ASTANA – This year’s Kazenergy forum on Oct. 8-9 reflected on the future of conventional energy in a time of shifting demand, possible scarcity, new technologies and the pressures of climate change.
The two-day forum was held at the Palace of Independence in Astana and attracted hundreds of energy industry executives, government officials and representatives of nongovernmental organizations from around the world.
The forum’s first day sessions focused on the effect of the population and development boom in Asia and the region’s upsurge in energy demand. Amid acknowledgments that future energy must be met by a spectrum of sources and a review of possible scenarios in which they could be incorporated were calls for increased investment in traditional fuels. The impact of shale was discussed, as was a return to onshore sources. A survey was also presented detailing promising new extraction and transportation technologies, particularly from China and Australia. Kazakhstan’s massive Kashagan project, which went into production only days before the event, was also reviewed.
Participants also discussed the new Eurasia project, which has the potential to double Kazakhstan’s current resource reserves. The country plans to use its Kashagan project experience to explore approximately two dozen other hydrocarbon deposits in the Caspian region. “Exploration is one of the priorities in the policy of resource and industrial development of the country,” said Prime Minister Serik Akhmetov, opening the forum.
The second day of the event continued with discussions of the main vectors of development of the global and national oil and gas energy markets and various aspects of energy security.
Deputy Prime Minister and Minister of Industry and New Technologies Asset Issekeshev in his welcoming speech noted that Kazakhstan has won the right to hold EXPO 2017 dedicated to the concept of “Future Energy,” and that Kazakhstan has begun moving towards green development. He also stressed that the greening of the economy will be managed pragmatically without creating barriers to increasing competitiveness of industry and economy.
Kazakhstan hopes to increase the amount of the country’s energy produced from renewable sources to 3 percent by 2020 and gradually increase it in subsequent years, Issekeshev said. The country is also placing significant emphasis on energy conservation and efficiency in an effort to reduce GDP energy consumption by 10 percent by 2015 and by 25 percent by 2020.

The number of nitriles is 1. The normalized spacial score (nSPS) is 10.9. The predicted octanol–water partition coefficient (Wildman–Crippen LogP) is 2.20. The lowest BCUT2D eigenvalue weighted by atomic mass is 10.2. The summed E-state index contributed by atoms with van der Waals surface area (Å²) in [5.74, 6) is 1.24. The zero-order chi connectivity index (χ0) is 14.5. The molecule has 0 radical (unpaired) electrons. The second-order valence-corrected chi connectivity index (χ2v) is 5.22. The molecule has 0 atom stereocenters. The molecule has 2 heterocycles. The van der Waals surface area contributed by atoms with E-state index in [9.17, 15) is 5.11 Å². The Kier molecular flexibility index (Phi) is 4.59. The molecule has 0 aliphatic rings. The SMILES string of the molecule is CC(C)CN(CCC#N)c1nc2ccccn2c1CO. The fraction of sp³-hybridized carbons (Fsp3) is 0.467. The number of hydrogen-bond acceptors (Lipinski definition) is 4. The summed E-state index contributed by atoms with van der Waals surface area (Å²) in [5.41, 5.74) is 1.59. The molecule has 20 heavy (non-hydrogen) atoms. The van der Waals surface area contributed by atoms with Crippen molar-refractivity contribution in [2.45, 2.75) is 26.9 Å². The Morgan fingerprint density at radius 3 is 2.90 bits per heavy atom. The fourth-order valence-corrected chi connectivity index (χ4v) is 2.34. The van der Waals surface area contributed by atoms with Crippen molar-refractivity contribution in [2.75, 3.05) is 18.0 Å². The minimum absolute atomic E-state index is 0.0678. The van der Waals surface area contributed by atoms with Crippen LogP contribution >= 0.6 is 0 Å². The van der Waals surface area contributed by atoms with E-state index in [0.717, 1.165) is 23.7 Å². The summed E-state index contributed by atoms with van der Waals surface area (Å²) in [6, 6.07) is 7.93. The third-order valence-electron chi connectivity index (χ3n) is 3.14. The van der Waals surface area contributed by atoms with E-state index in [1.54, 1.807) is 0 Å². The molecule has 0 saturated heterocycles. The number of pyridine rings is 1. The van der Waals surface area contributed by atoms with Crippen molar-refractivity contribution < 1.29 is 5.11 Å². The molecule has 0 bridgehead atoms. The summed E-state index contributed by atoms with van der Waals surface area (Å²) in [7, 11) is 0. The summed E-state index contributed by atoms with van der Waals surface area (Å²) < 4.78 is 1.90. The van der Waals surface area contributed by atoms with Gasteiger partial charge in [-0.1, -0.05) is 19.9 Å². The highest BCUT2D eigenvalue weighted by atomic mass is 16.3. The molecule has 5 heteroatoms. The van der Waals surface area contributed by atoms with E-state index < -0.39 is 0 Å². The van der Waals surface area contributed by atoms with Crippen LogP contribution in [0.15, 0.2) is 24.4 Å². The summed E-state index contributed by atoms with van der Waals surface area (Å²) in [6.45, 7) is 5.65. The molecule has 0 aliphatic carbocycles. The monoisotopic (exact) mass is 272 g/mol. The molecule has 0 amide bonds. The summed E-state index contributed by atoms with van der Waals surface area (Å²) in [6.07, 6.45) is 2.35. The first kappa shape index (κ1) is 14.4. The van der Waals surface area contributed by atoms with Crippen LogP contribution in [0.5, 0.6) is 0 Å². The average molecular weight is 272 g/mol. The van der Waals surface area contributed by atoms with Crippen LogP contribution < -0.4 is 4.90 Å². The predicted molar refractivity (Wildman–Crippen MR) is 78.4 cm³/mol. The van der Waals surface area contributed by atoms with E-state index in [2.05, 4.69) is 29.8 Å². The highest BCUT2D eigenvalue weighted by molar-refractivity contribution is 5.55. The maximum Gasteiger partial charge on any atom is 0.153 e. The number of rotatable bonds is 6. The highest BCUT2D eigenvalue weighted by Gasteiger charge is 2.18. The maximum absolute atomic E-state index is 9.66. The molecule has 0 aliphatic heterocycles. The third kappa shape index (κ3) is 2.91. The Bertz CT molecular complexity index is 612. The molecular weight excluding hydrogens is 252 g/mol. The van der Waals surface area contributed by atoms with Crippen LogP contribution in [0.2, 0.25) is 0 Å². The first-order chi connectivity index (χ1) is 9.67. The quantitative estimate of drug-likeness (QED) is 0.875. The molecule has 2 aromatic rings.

To achieve these objectives, officials have adopted specific legislation and approved the Energy Saving 2020 programme, which includes measures to reduce GDP energy consumption and increase energy efficiency in Kazakhstan. The implementation of these steps is expected to reduce energy consumption by 2030 from projected 170 billion to 145 billion kWh, Issekeshev explained.
With regard to developing Kazakhstan’s national electrical supply network, Issekeshev noted projects are planned to strengthen connections between the northern zone and the eastern and southern regions, as well as between the western zone and the northern and southern regions.
“In general, energy is one of the basic industries, the country’s economy depends on its effective activity. Therefore, this sphere will develop at a faster pace. The activity on the development strategy for the energy sector until 2030 is underway, which is to define a clear energy balance and the basic directions on all matters of electric power industry,” the Deputy Prime Minister said.
Petar Stoyanov, former president of Bulgaria and current president of the Center for Global Dialogue and Cooperation in Vienna, told the forum that the UN initiative “Sustainable Energy for All” seeks to bring together the three pillars of sustainable development—economical, environmental and social. He also noted that the UN has designated energy-related goals, such as universal access to modern energy conditions, doubling global growth in energy efficiency and doubling the share of renewable energy in the global energy balance.
Co-Chair of Growth Energy, Director of BNK Petroleum and ex-Commander of the Supreme Headquarters of Allied States of Europe, NATO (1997-2000), General Wesley Clark presented a comparative analysis of the prices for alternative energy sources, concluding that renewables are less expensive than the production of electricity based on the combustion of gas or coal. He also spoke on the environmental effects of greenhouse gases.
Eurasian Economic Commission Board Member (Minister) for Energy and Infrastructure Danial Akhmetov addressed the forum on how the Common Economic Space (CES) between Kazakhstan, Russia and Belarus will impact the energy sector. Those three countries are preparing to move to a qualitatively new level of integration, ensuring functioning of the CES without exceptions and limitations that promote sustainable development of their national economies. And, according to Akhmetov, one of the priorities of integration is the energy sector.
According to Akhmetov, the CES integration strategy in the short term should be focused on developing a coordinated, coherent oil and gas sector policy towards countries outside of the CES. In this regard, one of the pressing tasks for Kazakhstan and Russia in the near future will be to develop a common energy strategy within the Eurasian Economic Union, Akhmetov said.
“This document will allow us to be optimistic about the future, its implementation will increase the competitiveness of our economies and the Eurasian Economic Union,” he concluded.
A press conference was held at the conclusion of the forum, during which the draft agendas for the seventh Astana Economic Forum and the second World Anti-Crisis Conferences were presented. These events are to be held on May 21-23, 2014 in Astana.